Tuesday, October 26, 2010

Idea #14: Artificial Constraints and the "Wake Agent" Alarm Clock

An often valuable exercise in the ideation process is the approach of identifying products or services that have gone unchanged, questioning long-standing assumptions, and looking for opportunities for improvement. This is a common but fairly ambiguous challenge and may be too vague to instigate targeted innovative ideas. Instead, I believe the most effective way to do this is to decompose the system into a set of sub-parts,  understand how they come together and interact, and then questioning them on a part-by-part basis.

Now here's the trick... when it comes to redesigning a product or service that has gone unchanged, I suggest you prompt new ideas by creating a series of artificial constraints for each of the sub-components. For example, experiment with the sub-components by removing them, replacing them, "de-technologizing" them, resizing them, or whatever other action you would like to take to generate fresh ideas. Keep in mind, before you do this, it may be valuable to write down the high-level intent of the product to ensure that whatever innovations you design at the sub-levels do not alter the whole point of the product. 

Let me demonstrate by analyzing a common household product: the alarm clock. While you may wake up to your phone every morning like I do (highly recommend the first few bars of Karma Police for this), this doesn't mean that there is no longer a place for the trusty traditional alarm clock. So, let's just abstract out and consider the intent of the alarm clock, which is simply to "wake someone from sleep at a pre-defined time". In order to meet this intent, there will need to be a timing mechanism, an easy way to set it, and a means for waking someone up. A great deal of products have been created that utilize light, vibration, and other methods for waking sleepers up, so I'm going to try out a different direction for sake of this exercise.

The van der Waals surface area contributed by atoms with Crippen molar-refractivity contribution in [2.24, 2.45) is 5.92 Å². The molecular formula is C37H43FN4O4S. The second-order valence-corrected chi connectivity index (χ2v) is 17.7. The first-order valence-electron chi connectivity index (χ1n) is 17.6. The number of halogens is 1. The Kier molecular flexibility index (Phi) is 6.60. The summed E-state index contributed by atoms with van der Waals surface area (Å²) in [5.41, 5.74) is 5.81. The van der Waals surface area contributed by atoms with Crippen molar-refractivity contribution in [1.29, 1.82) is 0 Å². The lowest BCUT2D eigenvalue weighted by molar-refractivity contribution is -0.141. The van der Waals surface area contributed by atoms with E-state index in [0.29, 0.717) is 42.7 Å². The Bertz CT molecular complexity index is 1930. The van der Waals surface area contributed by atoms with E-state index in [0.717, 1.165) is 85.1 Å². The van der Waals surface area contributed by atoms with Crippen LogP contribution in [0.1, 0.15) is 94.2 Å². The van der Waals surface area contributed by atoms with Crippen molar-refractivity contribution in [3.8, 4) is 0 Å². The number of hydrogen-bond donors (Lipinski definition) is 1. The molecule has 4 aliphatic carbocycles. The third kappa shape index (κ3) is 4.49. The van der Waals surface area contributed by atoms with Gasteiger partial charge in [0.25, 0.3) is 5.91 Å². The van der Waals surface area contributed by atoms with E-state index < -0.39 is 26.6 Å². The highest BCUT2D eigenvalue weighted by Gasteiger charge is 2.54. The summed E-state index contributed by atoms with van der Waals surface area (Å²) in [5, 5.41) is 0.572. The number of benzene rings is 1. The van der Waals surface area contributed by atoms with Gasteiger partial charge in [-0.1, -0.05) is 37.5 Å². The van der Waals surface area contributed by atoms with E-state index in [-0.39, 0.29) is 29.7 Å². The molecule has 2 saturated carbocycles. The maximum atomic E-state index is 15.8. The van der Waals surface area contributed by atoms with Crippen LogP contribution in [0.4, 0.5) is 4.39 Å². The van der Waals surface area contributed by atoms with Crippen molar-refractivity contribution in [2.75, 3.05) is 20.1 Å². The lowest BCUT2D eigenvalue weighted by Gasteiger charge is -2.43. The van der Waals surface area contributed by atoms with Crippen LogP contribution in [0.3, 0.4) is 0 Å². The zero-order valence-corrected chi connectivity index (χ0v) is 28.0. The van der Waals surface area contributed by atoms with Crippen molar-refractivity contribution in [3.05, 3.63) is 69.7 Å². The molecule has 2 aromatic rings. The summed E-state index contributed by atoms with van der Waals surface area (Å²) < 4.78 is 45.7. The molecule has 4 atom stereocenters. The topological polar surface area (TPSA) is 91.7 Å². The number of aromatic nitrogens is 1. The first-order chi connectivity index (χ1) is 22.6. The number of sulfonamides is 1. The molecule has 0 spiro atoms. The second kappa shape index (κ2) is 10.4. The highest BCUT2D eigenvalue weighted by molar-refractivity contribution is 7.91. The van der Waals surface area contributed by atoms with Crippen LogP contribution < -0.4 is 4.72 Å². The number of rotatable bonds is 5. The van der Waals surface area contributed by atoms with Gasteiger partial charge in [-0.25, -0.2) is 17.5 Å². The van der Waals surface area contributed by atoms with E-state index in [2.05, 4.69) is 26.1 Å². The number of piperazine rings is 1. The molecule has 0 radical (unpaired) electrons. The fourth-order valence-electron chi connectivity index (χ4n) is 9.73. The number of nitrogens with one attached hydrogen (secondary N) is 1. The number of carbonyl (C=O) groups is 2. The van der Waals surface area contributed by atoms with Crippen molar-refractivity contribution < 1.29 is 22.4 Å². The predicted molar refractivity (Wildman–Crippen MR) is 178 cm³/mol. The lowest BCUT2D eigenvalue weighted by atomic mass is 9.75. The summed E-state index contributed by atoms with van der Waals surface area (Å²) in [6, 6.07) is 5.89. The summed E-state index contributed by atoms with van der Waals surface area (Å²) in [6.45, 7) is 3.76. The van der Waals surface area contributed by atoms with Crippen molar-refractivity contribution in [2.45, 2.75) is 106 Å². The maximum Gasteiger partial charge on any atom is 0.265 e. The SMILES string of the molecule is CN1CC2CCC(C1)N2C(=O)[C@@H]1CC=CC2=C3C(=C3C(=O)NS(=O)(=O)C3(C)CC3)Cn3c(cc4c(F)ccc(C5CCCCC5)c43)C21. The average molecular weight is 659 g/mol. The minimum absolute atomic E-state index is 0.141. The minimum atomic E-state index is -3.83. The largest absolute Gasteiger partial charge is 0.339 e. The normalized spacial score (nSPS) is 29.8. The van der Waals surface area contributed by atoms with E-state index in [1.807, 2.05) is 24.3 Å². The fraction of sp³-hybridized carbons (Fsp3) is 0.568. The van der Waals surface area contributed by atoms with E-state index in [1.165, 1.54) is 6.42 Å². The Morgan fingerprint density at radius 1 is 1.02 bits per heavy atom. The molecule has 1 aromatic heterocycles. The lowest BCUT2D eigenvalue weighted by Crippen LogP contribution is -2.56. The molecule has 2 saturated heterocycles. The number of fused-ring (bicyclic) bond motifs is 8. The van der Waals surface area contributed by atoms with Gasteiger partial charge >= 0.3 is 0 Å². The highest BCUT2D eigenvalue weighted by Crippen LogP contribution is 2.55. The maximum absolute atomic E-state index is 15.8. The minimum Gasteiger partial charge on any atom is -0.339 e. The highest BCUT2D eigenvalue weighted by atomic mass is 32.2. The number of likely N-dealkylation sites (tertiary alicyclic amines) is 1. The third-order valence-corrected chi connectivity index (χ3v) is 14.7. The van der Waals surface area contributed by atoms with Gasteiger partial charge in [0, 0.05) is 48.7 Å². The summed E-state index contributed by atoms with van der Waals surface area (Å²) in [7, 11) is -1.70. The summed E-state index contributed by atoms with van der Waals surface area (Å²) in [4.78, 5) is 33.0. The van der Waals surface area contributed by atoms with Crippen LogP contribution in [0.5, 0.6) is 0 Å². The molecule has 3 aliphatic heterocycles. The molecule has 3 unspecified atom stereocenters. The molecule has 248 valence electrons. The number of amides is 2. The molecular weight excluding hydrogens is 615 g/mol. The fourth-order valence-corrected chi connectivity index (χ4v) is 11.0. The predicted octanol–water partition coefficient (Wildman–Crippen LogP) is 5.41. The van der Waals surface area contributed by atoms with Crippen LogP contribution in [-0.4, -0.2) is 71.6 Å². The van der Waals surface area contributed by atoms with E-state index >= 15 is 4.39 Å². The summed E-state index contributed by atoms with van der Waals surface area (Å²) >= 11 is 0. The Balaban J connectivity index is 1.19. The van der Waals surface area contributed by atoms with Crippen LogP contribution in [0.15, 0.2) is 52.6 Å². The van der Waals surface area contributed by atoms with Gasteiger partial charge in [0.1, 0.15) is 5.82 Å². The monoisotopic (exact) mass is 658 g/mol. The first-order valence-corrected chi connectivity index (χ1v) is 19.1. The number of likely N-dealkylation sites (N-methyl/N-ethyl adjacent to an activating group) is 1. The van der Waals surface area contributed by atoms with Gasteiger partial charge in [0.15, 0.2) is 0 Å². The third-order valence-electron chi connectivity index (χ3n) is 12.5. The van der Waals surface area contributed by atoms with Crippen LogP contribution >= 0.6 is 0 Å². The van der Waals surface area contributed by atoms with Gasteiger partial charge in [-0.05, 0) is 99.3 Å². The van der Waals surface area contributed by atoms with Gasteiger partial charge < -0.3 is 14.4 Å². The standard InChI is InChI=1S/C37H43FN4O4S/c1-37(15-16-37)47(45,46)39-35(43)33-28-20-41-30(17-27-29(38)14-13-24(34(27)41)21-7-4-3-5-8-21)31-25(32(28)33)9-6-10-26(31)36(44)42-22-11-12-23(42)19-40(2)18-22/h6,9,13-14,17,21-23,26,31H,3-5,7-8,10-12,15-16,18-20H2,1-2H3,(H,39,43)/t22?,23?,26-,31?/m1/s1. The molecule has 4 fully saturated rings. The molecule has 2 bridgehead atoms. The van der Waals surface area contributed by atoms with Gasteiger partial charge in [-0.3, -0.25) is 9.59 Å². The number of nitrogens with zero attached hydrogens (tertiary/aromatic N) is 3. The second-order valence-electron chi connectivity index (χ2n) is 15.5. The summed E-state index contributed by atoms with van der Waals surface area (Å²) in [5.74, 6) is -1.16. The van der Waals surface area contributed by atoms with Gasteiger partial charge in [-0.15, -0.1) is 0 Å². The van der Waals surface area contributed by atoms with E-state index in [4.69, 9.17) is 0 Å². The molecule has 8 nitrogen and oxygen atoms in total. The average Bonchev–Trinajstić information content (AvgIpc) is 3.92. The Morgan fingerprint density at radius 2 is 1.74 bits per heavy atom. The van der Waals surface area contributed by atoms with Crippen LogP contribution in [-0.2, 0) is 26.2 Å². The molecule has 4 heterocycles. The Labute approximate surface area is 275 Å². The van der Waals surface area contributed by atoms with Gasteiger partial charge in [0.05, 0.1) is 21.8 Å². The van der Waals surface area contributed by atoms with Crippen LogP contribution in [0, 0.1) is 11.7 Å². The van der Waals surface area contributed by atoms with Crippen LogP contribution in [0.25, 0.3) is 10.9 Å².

In order to instigate new perspectives, I'm going to create an artificial constraint for myself. That constraint is that the alarm clock cannot be placed on the nightstand (or next to the bed). This restriction should instigate new ideas for alterations in alarm clock form factor. Now, we move from intent to concept generation. We could come up with a range of alarm clock concepts that are built into the bed, such as flattening pillows or escaping blankets, but I would suggest avoiding the suggestion of any alarm clock concept that may risk the quality of sleep of the person during the night. With the nightstand and bed off-limits, what's next? My answer came from the sky... 

Consider a small spherical alarm concept that is about the size of a golf ball. During the night, it sits fixed in the ceiling far above you as you sleep. When the time comes for you to wake up, the alarm slowly drops down on a zip wire, like a secret ops agent dropping in for a mission. The alarm wakes you up with audio, direct light, or some combination. Since the length of the alarm drop could be pre-defined, it could drop to a close enough point where only soft audio would be necessary. Once the sleeper wakes and reaches for the alarm, it detects movement and pulls itself back up towards the ceiling. The sleeper is not able to turn the alarm off until they are sitting up in bed. Once the alarm is turned off, it returns to its original place in the ceiling to await the next day's wake-up call. Concept sketches to come...


  1. What about an alarm clock for actual Special Forces members? Has to work in the field (when the clock+user are hidden in mud or sand or swamp), can't alert anyone else, etc. Maybe a band that tightens on your arm? (probably shouldn't be wrist in case you are sleeping with a gun)...

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  3. Love it. This whole ideation process is so interesting. I'm assuming that you probably read "special ops alarm clock" and it generated a completely different product concept in your head based on your experiences. I bet your idea could even be used as a haptic communication mechanism as well, right? It could signal basic commands, like "stop", "go", and of course "wake up" as you said.